Q – (1.26.24) – Just so you know ……….there’s Fodor’s, AFAR, TripAdvisor, Travel + Leisure and 10,000 blogs that deal with Parisian Bakeries. But, in good faith, we are coming to you in the hopes that you will take our question sort of seriously. My wife, Marie, is of French background. I have childhood memories of ordering French onion soup on Queens  Boulevard in a borough of that name – when we could afford it.

Now, I write an occasional screenplay and we jet off to Paris whenever we can come up with anything that remotely resembles a valid excuse. OK – this Fall we are going to spend a week in Paris for the primary purpose of finding out and, just for our friends, documenting, where one might go to uncover the best baguettes in the city. We imagine this will take us into any number of colorful neighborhoods, some away from the tourist hordes. And we will visit the best bakeries with a small cooler filled with local provisions purchased that morning so we can quickly find a park bench and immediately begin the tasting/filming process. We don’t want to waste time and we truly feel this is the place to turn. Really enjoy this ad-free site. Hope you  can monetize it in some way. 

A – We enjoyed your question and, particularly your premise. Having some sort of good-tasting reason to walk around a city gives one purpose and, best of all, takes you into neighborhoods that one might just never visit on any kind of a touring program. We have a list that we think might be a good start. Please enjoy and, if you have a moment, please share your photos with us at  Have a memorable visit.

Maison Landemaine Jules Joffrin

With over a dozen locations in Paris, plus one in Lille and a few in Tokyo, Maison Landemaine might not seem like the authentic expression of the artisanal boulangerie, but the hits still hit. The baguette tradition is crusty and chewy in all the right ways, especially paired with cheeses from the nearby Laiterie cheese shop on Rue des Poissonniers.

4 Rue du Poteau, 75018 Paris, France

Shinya Pain Montmartre

Shinya Inagaki has made bread for some of the most beloved sourdough bakeries in Paris (think Fermentation Générale and the Terroirs d’Avenir boulangerie). At his own operation in Montmartre, Inagaki is making sourdough breads his own way. Olive focaccia, brioches, multigrain breads, and scones are just some of the specials Inagaki scrawls on butcher paper at his tiny storefront on Rue des Trois Frères.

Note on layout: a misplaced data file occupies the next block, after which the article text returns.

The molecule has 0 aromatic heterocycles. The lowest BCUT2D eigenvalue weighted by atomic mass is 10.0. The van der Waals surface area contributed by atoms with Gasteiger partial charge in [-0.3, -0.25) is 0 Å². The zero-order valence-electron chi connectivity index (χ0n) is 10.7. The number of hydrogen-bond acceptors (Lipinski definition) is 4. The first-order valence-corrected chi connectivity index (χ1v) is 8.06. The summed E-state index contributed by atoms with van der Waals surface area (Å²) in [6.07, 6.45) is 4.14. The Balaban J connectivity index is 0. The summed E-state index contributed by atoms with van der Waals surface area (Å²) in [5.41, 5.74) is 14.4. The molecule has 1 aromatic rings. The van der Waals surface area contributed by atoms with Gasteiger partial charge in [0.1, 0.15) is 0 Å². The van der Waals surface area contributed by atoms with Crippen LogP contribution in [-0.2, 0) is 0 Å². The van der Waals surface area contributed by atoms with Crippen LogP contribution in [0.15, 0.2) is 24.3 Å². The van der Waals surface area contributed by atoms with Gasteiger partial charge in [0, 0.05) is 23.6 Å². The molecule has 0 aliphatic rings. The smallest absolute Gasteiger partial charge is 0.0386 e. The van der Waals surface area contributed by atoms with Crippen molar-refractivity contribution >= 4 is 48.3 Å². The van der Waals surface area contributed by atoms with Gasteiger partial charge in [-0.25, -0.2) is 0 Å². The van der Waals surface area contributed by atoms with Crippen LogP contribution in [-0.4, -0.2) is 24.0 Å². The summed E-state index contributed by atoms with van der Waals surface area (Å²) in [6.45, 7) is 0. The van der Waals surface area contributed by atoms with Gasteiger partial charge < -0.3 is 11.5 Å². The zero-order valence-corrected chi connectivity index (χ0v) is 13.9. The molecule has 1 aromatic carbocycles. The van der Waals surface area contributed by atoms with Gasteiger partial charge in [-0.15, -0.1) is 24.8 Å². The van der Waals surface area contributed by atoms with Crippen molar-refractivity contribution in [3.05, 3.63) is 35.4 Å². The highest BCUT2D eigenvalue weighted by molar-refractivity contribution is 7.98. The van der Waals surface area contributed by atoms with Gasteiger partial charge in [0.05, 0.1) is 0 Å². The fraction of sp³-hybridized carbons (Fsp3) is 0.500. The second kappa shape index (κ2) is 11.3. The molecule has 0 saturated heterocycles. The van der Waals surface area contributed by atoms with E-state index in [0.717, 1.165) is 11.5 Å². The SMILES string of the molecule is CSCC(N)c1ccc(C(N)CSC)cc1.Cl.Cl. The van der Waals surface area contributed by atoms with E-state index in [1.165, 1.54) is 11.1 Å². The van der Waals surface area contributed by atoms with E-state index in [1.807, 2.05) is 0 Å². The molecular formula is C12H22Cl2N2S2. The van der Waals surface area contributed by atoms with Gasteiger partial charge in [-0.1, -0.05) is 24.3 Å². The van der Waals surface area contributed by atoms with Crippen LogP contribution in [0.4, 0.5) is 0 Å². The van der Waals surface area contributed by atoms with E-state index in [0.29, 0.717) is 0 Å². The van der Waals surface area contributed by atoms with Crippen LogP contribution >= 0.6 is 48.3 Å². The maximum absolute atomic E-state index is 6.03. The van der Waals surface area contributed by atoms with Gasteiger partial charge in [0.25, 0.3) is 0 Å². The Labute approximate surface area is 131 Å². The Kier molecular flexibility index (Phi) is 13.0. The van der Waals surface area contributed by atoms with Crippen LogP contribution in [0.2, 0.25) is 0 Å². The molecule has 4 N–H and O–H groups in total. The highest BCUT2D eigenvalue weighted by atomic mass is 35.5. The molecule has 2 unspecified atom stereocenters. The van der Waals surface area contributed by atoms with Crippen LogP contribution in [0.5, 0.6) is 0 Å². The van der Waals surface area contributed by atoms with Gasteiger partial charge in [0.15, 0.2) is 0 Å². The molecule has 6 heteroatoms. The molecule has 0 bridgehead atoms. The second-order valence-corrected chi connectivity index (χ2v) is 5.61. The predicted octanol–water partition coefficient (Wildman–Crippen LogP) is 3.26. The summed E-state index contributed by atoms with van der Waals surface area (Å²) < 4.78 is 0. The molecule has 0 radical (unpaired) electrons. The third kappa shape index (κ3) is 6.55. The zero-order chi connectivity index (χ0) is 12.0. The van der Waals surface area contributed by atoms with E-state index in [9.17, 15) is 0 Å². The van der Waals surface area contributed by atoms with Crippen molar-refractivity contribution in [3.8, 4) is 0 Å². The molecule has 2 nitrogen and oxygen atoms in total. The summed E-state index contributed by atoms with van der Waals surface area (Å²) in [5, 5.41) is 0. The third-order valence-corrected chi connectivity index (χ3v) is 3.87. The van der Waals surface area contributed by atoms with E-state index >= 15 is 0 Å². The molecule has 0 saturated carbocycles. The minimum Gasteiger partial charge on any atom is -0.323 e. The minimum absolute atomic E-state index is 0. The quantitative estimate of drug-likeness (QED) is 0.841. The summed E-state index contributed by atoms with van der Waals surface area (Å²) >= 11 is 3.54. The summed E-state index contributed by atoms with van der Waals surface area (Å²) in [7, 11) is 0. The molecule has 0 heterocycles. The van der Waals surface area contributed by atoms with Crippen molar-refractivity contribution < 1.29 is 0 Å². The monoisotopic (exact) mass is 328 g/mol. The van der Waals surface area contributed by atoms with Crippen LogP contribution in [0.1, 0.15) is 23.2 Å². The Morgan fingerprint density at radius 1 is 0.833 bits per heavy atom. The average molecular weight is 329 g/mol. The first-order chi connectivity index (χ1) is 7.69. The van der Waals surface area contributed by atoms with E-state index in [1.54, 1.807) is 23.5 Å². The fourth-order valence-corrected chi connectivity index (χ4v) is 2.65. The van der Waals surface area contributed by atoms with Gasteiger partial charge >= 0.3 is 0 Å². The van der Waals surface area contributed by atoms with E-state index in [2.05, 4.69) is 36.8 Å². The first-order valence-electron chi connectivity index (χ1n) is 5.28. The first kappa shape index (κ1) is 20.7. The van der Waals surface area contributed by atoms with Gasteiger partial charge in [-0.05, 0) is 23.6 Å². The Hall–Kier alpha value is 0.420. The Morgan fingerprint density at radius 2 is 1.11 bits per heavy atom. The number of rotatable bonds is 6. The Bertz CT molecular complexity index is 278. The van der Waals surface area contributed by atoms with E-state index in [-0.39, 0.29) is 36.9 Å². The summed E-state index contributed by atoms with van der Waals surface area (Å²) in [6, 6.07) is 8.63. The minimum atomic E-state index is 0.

41 Rue des Trois Frères, 75018 Paris, France

Maison Julien Les Saveurs de Pierre Demours

The 2020 winner of Le Grand Prix de la Baguette de Traditional Française de la Ville de Paris, a coveted award recognizing the city’s best baguette, Taieb Sahal makes a standard-bearer for traditional Parisian baguettes. Crusty, airy, and with a warm yeasty smell, the baguettes at Maison Julien in the 17th represent French bread at its finest.


You’ll likely encounter a line when visiting the original bakery outpost of Cécile Khayat and Victoria Effantin’s wildly popular Mamiche bakery, but the wait is worth it. Using natural leaven, Mamiche’s breads are excellent, from the hearty pain de campagne to the lightweight pain de mie, as well as a traditional “miche Mamiche.” Don’t miss the babkas and viennoiserie, too. You can’t go wrong with any of it.

45 Rue Condorcet, 75009 Paris, France

The French Bastards – St Ferdinand

With three locations across Paris and a name that’s fun to say, the French Bastards’ bakery could get by on novelty alone. Thankfully that’s not the case: Breads with honey and figs, hazelnuts, plentiful seeds, rye flour, and more comprise the menu at the three French Bastards locations, and they’re all delicious. Take a hearty loaf to go, and eat a caramel eclair on the way home.

35 Pl. Saint-Ferdinand, 75017 Paris, France

The Rue des Martyrs location of Farine&O frequently has a line around lunchtime, with working Parisians picking up sandwiches, pastries, and sodas to go. The line moves fast and the wait pays off: Baguettes, brioche, and rotating daily offerings will satisfy even the most discerning of bread-heads. Don’t forget to pick up a croissant — they’re flaky beyond human understanding.